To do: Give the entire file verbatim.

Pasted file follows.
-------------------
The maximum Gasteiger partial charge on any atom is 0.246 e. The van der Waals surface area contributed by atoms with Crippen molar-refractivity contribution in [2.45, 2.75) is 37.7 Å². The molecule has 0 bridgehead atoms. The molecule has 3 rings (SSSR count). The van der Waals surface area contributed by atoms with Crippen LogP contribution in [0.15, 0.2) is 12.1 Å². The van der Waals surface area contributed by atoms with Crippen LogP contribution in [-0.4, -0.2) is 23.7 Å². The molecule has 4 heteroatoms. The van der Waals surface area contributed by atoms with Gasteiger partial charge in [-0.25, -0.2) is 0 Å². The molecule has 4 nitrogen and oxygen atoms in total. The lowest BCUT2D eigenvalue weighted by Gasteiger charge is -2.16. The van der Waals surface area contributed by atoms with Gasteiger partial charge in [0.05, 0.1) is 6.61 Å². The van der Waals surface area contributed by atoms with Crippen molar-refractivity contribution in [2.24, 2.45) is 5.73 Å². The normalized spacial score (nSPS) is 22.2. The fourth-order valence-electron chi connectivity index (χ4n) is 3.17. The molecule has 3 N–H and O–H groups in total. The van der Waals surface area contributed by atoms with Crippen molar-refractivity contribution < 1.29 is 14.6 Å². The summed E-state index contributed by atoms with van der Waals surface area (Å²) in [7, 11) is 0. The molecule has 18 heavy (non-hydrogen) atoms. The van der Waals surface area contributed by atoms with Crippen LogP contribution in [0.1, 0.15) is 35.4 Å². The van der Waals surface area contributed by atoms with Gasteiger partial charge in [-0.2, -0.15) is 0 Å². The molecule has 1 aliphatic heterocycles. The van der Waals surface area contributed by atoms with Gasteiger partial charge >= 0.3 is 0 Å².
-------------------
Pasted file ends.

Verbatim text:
The maximum Gasteiger partial charge on any atom is 0.246 e. The van der Waals surface area contributed by atoms with Crippen molar-refractivity contribution in [2.45, 2.75) is 37.7 Å². The molecule has 0 bridgehead atoms. The molecule has 3 rings (SSSR count). The van der Waals surface area contributed by atoms with Crippen LogP contribution in [0.15, 0.2) is 12.1 Å². The van der Waals surface area contributed by atoms with Crippen LogP contribution in [-0.4, -0.2) is 23.7 Å². The molecule has 4 heteroatoms. The van der Waals surface area contributed by atoms with Gasteiger partial charge in [-0.25, -0.2) is 0 Å². The molecule has 4 nitrogen and oxygen atoms in total. The lowest BCUT2D eigenvalue weighted by Gasteiger charge is -2.16. The van der Waals surface area contributed by atoms with Gasteiger partial charge in [0.05, 0.1) is 6.61 Å². The van der Waals surface area contributed by atoms with Crippen molar-refractivity contribution in [2.24, 2.45) is 5.73 Å². The normalized spacial score (nSPS) is 22.2. The fourth-order valence-electron chi connectivity index (χ4n) is 3.17. The molecule has 3 N–H and O–H groups in total. The van der Waals surface area contributed by atoms with Crippen molar-refractivity contribution < 1.29 is 14.6 Å². The summed E-state index contributed by atoms with van der Waals surface area (Å²) in [7, 11) is 0. The molecule has 18 heavy (non-hydrogen) atoms. The van der Waals surface area contributed by atoms with Crippen LogP contribution in [0.1, 0.15) is 35.4 Å². The van der Waals surface area contributed by atoms with Gasteiger partial charge in [-0.2, -0.15) is 0 Å². The molecule has 1 aliphatic heterocycles. The van der Waals surface area contributed by atoms with Gasteiger partial charge >= 0.3 is 0 Å².